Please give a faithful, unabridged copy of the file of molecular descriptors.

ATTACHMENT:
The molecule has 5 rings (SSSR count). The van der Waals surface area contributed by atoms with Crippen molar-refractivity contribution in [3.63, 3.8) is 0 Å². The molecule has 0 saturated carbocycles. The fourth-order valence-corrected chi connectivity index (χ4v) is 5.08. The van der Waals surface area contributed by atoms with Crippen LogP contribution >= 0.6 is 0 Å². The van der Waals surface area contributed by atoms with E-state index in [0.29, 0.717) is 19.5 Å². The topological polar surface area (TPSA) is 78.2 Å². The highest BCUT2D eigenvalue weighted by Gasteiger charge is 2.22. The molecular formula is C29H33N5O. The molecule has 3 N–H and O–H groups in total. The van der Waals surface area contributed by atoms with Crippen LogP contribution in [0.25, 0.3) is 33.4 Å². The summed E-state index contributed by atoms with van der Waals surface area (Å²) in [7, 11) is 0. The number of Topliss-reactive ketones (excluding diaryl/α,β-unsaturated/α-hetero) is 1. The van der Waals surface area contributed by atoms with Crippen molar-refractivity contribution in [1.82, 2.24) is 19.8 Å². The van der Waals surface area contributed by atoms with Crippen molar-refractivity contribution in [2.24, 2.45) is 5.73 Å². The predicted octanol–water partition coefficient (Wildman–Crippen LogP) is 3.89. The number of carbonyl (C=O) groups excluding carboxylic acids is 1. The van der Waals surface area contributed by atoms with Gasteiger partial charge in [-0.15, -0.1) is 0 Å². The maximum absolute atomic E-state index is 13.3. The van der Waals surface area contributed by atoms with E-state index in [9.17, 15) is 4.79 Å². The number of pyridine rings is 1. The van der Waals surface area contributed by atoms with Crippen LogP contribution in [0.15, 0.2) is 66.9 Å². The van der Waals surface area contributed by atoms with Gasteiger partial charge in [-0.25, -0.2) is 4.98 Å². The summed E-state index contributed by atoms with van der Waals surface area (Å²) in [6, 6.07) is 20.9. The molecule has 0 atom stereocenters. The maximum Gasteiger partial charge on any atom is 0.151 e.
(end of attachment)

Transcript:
The molecule has 5 rings (SSSR count). The van der Waals surface area contributed by atoms with Crippen molar-refractivity contribution in [3.63, 3.8) is 0 Å². The molecule has 0 saturated carbocycles. The fourth-order valence-corrected chi connectivity index (χ4v) is 5.08. The van der Waals surface area contributed by atoms with Crippen LogP contribution >= 0.6 is 0 Å². The van der Waals surface area contributed by atoms with E-state index in [0.29, 0.717) is 19.5 Å². The topological polar surface area (TPSA) is 78.2 Å². The highest BCUT2D eigenvalue weighted by Gasteiger charge is 2.22. The molecular formula is C29H33N5O. The molecule has 3 N–H and O–H groups in total. The van der Waals surface area contributed by atoms with Crippen LogP contribution in [0.25, 0.3) is 33.4 Å². The summed E-state index contributed by atoms with van der Waals surface area (Å²) in [7, 11) is 0. The number of Topliss-reactive ketones (excluding diaryl/α,β-unsaturated/α-hetero) is 1. The van der Waals surface area contributed by atoms with Crippen molar-refractivity contribution in [1.82, 2.24) is 19.8 Å². The van der Waals surface area contributed by atoms with Crippen molar-refractivity contribution in [2.24, 2.45) is 5.73 Å². The predicted octanol–water partition coefficient (Wildman–Crippen LogP) is 3.89. The number of carbonyl (C=O) groups excluding carboxylic acids is 1. The van der Waals surface area contributed by atoms with Gasteiger partial charge in [-0.15, -0.1) is 0 Å². The maximum absolute atomic E-state index is 13.3. The van der Waals surface area contributed by atoms with E-state index in [9.17, 15) is 4.79 Å². The number of pyridine rings is 1. The van der Waals surface area contributed by atoms with Crippen LogP contribution in [0.15, 0.2) is 66.9 Å². The van der Waals surface area contributed by atoms with Gasteiger partial charge in [-0.25, -0.2) is 4.98 Å². The summed E-state index contributed by atoms with van der Waals surface area (Å²) in [6, 6.07) is 20.9. The molecule has 0 atom stereocenters. The maximum Gasteiger partial charge on any atom is 0.151 e.